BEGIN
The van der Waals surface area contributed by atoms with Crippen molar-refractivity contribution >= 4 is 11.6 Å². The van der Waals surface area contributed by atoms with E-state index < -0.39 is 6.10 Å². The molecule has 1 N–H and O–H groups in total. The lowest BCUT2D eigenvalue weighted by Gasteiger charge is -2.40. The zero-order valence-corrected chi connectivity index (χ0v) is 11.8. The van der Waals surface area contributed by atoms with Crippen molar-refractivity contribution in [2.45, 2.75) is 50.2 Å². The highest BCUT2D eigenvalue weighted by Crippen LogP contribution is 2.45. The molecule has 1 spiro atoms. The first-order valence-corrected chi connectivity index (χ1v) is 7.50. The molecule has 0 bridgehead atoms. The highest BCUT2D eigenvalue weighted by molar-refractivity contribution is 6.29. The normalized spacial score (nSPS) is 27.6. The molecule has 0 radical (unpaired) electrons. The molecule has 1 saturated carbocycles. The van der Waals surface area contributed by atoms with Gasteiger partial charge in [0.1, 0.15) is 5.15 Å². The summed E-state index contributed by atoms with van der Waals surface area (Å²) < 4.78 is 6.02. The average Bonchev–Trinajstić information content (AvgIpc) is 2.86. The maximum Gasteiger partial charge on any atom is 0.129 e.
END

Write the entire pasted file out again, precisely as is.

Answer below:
The van der Waals surface area contributed by atoms with Crippen molar-refractivity contribution >= 4 is 11.6 Å². The van der Waals surface area contributed by atoms with E-state index < -0.39 is 6.10 Å². The molecule has 1 N–H and O–H groups in total. The lowest BCUT2D eigenvalue weighted by Gasteiger charge is -2.40. The zero-order valence-corrected chi connectivity index (χ0v) is 11.8. The van der Waals surface area contributed by atoms with Crippen molar-refractivity contribution in [2.45, 2.75) is 50.2 Å². The highest BCUT2D eigenvalue weighted by Crippen LogP contribution is 2.45. The molecule has 1 spiro atoms. The first-order valence-corrected chi connectivity index (χ1v) is 7.50. The molecule has 0 bridgehead atoms. The highest BCUT2D eigenvalue weighted by molar-refractivity contribution is 6.29. The normalized spacial score (nSPS) is 27.6. The molecule has 0 radical (unpaired) electrons. The molecule has 1 saturated carbocycles. The van der Waals surface area contributed by atoms with Gasteiger partial charge in [0.1, 0.15) is 5.15 Å². The summed E-state index contributed by atoms with van der Waals surface area (Å²) < 4.78 is 6.02. The average Bonchev–Trinajstić information content (AvgIpc) is 2.86. The maximum Gasteiger partial charge on any atom is 0.129 e.